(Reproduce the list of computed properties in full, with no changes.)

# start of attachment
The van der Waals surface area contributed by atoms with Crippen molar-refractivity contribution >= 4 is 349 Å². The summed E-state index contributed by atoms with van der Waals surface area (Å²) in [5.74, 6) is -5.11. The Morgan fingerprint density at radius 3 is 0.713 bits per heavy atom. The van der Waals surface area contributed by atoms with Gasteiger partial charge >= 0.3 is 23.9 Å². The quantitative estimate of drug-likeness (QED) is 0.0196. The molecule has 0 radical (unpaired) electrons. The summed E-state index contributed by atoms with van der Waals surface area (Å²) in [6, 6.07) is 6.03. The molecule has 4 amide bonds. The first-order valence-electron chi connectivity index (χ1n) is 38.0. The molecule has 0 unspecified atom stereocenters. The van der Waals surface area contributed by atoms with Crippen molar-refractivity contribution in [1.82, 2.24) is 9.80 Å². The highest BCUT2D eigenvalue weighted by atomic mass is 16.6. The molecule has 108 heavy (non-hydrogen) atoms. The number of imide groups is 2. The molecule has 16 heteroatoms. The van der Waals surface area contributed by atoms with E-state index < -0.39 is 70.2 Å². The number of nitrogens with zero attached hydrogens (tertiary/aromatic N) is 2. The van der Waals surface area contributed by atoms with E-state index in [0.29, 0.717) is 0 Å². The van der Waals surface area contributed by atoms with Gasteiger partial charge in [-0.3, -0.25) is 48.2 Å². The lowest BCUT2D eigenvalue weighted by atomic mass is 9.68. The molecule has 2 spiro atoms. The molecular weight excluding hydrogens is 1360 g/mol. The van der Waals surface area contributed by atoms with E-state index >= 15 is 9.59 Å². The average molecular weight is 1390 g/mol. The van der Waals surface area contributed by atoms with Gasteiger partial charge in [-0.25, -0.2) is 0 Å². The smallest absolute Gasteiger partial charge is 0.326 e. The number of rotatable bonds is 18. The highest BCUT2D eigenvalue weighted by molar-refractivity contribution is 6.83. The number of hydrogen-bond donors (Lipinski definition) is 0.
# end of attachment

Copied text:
The van der Waals surface area contributed by atoms with Crippen molar-refractivity contribution >= 4 is 349 Å². The summed E-state index contributed by atoms with van der Waals surface area (Å²) in [5.74, 6) is -5.11. The Morgan fingerprint density at radius 3 is 0.713 bits per heavy atom. The van der Waals surface area contributed by atoms with Gasteiger partial charge >= 0.3 is 23.9 Å². The quantitative estimate of drug-likeness (QED) is 0.0196. The molecule has 0 radical (unpaired) electrons. The summed E-state index contributed by atoms with van der Waals surface area (Å²) in [6, 6.07) is 6.03. The molecule has 4 amide bonds. The first-order valence-electron chi connectivity index (χ1n) is 38.0. The molecule has 0 unspecified atom stereocenters. The van der Waals surface area contributed by atoms with Crippen molar-refractivity contribution in [1.82, 2.24) is 9.80 Å². The highest BCUT2D eigenvalue weighted by atomic mass is 16.6. The molecule has 108 heavy (non-hydrogen) atoms. The number of imide groups is 2. The molecule has 16 heteroatoms. The van der Waals surface area contributed by atoms with E-state index < -0.39 is 70.2 Å². The number of nitrogens with zero attached hydrogens (tertiary/aromatic N) is 2. The van der Waals surface area contributed by atoms with E-state index in [0.29, 0.717) is 0 Å². The van der Waals surface area contributed by atoms with Gasteiger partial charge in [-0.3, -0.25) is 48.2 Å². The lowest BCUT2D eigenvalue weighted by atomic mass is 9.68. The molecule has 2 spiro atoms. The molecular weight excluding hydrogens is 1360 g/mol. The van der Waals surface area contributed by atoms with E-state index >= 15 is 9.59 Å². The average molecular weight is 1390 g/mol. The van der Waals surface area contributed by atoms with Gasteiger partial charge in [-0.25, -0.2) is 0 Å². The smallest absolute Gasteiger partial charge is 0.326 e. The number of rotatable bonds is 18. The highest BCUT2D eigenvalue weighted by molar-refractivity contribution is 6.83. The number of hydrogen-bond donors (Lipinski definition) is 0.